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From banning to lifting the ban, how are e-cigarettes reborn in the markets of these countries

2021/10/28|Knowledge

In the long history of e-cigarette development, countries around the world have very different attitudes towards e-cigarette. Some countries have always taken an inclusive and positive attitude towards e-cigarettes, such as Britain and Germany. Some countries, such as Singapore and Thailand, strictly prohibit it as always.

Ceramic Cartridge Vape Pen

Ceramic Cartridge Vape Pen

However, some countries have gradually changed from completely banning e-cigarettes to lifting the ban and opening up, making them on the road of legalization.

E-cigarettes take root in the "world garden"

Speaking of Switzerland, many people may be most impressed by the "Alps", "skiing", "watches and sabers". In the e-cigarette industry, Switzerland is also a country often mentioned. E-cigarette giant Juul once settled in Switzerland. The international nicotine consumption Organization (innco), a tobacco advocacy group from all over the world, is also located in Switzerland.

However, the development of e-cigarette in Switzerland is also full of twists and turns.

At first, when e-cigarettes were popular in the whole European market as a new type of tobacco, the Swiss Federal Administrative Court (FAC) introduced a ban on the sale of e-cigarettes. At that time, the Swiss government believed that e-cigarettes were items that failed to prove their safety and could not be promoted and sold in the Swiss market.

Until 2013, Helvetic vape, an e-cigarette community group, was established in Switzerland, which is also one of the earliest e-cigarette organizations in Europe. This group is committed to popularizing the information of e-cigarettes and advocating the government to relax the restrictions on e-cigarettes.

In 2015, with the unremitting efforts of the organization and the recognition and support of the government for e-cigarette in the UK, the Swiss government began to re-examine the emerging product of e-cigarette.

Soon, the good news for e-cigarettes came again. The publication of 2015 Swiss addiction monitoring brought a breath of recovery to e-cigarettes. It found that e-cigarette was the most common way to quit smoking among heavy smokers (5.8%), ahead of nicotine chewing gum (3.8%), nicotine patch (3.4%) and Literature (3.3%).

The latest data paint a completely different picture from two years ago. Two years ago, nicotine chewing gum (9.2%) and nicotine patch (6.9%) were the most popular ways for heavy smokers to quit smoking. At that time, e-cigarettes accounted for only 2.7% of smoking cessation aids.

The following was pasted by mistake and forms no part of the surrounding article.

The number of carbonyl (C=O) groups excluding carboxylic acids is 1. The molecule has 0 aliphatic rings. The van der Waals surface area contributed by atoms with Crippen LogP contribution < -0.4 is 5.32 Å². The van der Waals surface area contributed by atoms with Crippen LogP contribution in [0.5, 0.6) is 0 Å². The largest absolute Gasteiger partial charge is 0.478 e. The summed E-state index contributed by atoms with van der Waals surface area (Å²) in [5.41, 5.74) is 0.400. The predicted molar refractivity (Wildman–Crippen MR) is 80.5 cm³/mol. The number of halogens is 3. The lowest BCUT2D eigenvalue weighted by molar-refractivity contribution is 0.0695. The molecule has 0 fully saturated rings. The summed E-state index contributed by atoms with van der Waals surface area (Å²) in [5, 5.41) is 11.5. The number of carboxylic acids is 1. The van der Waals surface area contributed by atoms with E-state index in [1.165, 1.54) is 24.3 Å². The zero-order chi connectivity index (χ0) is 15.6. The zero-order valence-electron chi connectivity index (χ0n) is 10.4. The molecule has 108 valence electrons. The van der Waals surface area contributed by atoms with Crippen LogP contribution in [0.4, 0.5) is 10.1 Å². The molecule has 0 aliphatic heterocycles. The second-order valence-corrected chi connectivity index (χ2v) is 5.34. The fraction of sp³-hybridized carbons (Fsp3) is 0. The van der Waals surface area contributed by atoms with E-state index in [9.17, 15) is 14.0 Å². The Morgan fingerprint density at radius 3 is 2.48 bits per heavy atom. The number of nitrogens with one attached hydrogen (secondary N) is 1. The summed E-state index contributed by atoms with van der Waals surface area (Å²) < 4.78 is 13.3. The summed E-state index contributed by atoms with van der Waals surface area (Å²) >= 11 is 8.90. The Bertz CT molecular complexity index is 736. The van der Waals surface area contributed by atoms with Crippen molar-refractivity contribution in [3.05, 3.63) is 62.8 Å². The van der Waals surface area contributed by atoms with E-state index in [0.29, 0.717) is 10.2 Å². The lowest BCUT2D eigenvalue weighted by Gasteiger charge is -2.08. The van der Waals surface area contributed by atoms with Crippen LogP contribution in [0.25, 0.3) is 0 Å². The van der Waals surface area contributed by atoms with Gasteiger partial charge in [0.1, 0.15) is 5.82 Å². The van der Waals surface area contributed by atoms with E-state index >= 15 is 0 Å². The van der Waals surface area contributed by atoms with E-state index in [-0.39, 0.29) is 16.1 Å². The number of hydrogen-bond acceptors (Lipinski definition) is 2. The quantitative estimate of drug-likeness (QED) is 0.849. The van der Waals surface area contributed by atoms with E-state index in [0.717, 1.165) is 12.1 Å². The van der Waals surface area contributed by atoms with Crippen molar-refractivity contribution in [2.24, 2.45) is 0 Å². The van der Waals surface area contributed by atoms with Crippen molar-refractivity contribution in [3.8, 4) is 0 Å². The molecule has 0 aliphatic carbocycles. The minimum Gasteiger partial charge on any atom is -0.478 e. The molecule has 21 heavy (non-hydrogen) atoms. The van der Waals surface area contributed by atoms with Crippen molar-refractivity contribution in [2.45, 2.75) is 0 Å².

The report clearly points out that 9.0% of smokers willing to quit smoking have tried e-cigarettes in the past 30 days, and only 2.7% of these people are not interested in quitting smoking. As a supplementary means of quitting smoking, the use level of e-cigarettes in Switzerland is still lower than that in its European neighbors. If the ban on e-cigarettes is lifted in the future, the health authorities will reassure the public to use e-cigarettes, so as to promote the transformation from cigarette smoking to vaping.

The release of this report has accelerated the legalization of e-cigarettes in Switzerland. In June 2016, the Swiss National Committee reintroduced the draft version of lptab that regards e-cigarettes as tobacco products.

The time has come to 2018, which can be called the first year of e-cigarette in Switzerland. The Swiss Federal Administrative Court (FAC) decided to abolish the previous ban on the sale of electronic cigarettes for several years. After the repeal of the decree, Switzerland will allow the import and sale of electronic cigarette oil containing nicotine.

In October of the same year, about 38 tobacco enterprises signed the industry charter drafted by the Swiss vape trade association, which has long been committed to protecting minors from e-cigarettes. The regulations explicitly prohibit the sale or promotion of tobacco products including e-cigarettes to minors under the age of 18.

Since then, e-cigarettes have officially embarked on the road of legalization in Switzerland.

How did e-cigarettes develop in neighboring countries